As a solution we introduce the Rasch model for modeling the process. This model allows for a unique p_ij for each pair of evaluator and defect. With the Rasch model two basic parameters are introduced: the difficulty of defects and the skills of evaluators. The Rasch model allows for measuring both on a truly metric scale.
Admittedly, this is kind of very theoretical stuff (although I prefer the term “groundbreaking” ). But we tried hard to explain the basic concepts and procedures and describe three practical scenarios. At the time of the CHI, these scenarios will be available for download as runnable programs in the statistical computing environment R.
Some photos from the HCI2007, Lancaster are online. Find them at http://www.flickr.com/photos/schmettow/tags/hci2007/
You find photo streams from others with the tag hci2007. But be aware that there also appear photos from the HCI International in Beijing.
Powered by ScribeFire.
In brief: Never miss a HCI again. It was a well organized conference with very nice and interesting people. The food was better than expected and the English humour lived up to the expectations.
Particular arousing was the keynote of Jared Spool. He acted as an evangelist, a capitalist and a magican. He communicated a very clear vision of what the research challenges in near futures are :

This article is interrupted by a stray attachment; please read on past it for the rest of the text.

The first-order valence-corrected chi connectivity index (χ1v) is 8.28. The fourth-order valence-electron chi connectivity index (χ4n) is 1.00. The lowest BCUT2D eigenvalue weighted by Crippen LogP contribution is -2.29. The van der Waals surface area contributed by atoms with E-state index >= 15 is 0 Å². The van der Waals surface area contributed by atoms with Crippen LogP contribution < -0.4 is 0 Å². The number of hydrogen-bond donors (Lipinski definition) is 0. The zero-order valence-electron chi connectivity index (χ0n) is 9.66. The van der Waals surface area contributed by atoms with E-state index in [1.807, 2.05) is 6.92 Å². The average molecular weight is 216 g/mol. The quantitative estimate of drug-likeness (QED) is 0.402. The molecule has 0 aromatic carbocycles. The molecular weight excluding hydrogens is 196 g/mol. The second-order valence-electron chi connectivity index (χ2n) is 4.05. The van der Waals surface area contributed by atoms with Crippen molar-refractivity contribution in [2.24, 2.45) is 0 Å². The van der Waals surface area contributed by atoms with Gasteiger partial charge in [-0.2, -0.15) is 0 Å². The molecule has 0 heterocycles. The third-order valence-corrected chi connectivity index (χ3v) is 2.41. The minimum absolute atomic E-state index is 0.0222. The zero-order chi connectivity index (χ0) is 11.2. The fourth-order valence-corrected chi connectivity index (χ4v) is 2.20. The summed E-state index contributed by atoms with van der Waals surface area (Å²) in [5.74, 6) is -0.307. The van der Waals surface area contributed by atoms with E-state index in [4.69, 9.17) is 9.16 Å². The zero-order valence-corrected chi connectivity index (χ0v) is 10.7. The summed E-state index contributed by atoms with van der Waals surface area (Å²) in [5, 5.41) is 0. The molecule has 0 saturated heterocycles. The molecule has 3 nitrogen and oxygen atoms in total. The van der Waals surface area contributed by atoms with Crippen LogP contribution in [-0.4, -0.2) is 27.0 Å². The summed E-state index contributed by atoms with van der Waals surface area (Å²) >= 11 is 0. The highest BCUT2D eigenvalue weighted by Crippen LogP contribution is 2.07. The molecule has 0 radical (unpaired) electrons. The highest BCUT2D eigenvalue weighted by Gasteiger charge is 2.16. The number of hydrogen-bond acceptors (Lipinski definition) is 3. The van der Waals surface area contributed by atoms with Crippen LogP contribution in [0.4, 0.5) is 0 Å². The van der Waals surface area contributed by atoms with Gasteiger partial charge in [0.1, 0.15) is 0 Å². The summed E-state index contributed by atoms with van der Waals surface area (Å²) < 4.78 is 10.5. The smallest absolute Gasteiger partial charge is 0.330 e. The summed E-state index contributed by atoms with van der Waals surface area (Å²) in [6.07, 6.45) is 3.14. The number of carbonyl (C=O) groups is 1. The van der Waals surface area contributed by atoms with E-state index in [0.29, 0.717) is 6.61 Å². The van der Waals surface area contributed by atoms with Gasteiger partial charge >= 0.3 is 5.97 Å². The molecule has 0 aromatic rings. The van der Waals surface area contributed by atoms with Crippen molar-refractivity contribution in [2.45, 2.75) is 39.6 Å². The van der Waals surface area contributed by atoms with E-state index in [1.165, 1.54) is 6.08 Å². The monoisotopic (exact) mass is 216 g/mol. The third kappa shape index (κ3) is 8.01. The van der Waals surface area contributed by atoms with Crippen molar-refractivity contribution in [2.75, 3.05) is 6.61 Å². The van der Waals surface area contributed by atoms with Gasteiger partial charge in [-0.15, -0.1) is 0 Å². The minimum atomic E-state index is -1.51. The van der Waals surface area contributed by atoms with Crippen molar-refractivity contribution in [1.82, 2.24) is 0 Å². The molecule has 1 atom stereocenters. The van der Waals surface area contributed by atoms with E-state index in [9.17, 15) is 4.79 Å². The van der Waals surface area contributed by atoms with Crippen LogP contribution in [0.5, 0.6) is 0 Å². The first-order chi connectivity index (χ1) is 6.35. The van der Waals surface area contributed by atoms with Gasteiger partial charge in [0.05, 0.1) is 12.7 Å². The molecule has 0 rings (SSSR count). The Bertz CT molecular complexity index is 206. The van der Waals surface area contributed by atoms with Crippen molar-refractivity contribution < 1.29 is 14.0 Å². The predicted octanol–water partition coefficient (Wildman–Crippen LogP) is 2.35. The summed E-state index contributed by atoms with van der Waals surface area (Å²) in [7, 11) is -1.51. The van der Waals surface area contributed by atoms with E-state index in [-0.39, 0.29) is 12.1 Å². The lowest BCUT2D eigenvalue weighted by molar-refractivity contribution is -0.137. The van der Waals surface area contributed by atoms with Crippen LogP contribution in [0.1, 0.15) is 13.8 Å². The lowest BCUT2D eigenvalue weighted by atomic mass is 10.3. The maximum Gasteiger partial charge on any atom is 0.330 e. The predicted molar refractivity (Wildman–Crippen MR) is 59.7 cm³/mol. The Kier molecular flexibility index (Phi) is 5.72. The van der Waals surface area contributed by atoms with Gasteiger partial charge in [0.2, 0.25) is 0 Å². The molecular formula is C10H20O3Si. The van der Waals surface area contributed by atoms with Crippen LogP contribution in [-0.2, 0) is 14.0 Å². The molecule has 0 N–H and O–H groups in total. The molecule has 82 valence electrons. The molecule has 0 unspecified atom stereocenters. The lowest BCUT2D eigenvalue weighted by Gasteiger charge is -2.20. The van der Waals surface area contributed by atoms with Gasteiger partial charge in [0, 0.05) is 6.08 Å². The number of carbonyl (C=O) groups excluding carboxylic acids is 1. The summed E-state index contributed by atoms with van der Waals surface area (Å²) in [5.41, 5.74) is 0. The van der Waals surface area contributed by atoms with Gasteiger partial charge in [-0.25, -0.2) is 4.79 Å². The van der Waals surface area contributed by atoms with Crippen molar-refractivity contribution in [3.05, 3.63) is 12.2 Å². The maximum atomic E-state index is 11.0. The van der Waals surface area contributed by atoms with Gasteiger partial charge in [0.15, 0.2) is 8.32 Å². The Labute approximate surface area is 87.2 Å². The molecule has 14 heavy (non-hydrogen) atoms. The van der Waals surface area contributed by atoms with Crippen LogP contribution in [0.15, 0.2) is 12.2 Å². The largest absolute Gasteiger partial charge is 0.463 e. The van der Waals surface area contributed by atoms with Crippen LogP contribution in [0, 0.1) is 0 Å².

He made a very clear argument on HCI as an engineering discipline (as opposed to a craft). Usability is becoming a mission-critical quality in large-scale ecommerce applications. He suspects , that finding usability effects is still far from being a development activity with reproducable outcome. In his words, the question is not any longer if testing 5 or 8 users suffices to find 80% of the defects. In contrast, companies will ask for a guarantee, that 99% or 99,9% (he was not sure about the counts of nines) of the defects are trapped…
… and resolved. Spool was very optimistic with the concept of usability patterns, which he considers to have design knowledge at hand if an application has to (re)designed.
You can guess that these claims excited me, because I’m doing active research on improving a pattern-based inspection method and on an advanced measurement model for evaluation processes.
Powered by ScribeFire.
Van Welie is well known for his great collections of usability patterns including web patterns and a few for mobile platforms. Now he has updated his website:
An interesting fact: He dropped the previous distinction between UI platforms. This is consequent, because with the raise of Web 2.0 and increasingly powerful mobile platforms the constraint differences between platforms diminish.
Instead van Welie chose to arrange patterns on three primary levels:
- User needs patterns cover many aspects of the basic interaction (like navigation, data input etc.)
- Application needs is a little unclear at first. But I guess this covers those problems that primarily address design forces (i.e. constraints).
- Finally, Context patterns present solutions regarding user requirements and business goals.
Personally, I don’t like the unspecific notion of context. I’d rather prefer to call the latter Use and Business patterns. Or requirements patterns.
But, anyhow, thanks for activily maintaining this useful source of usability knowledge.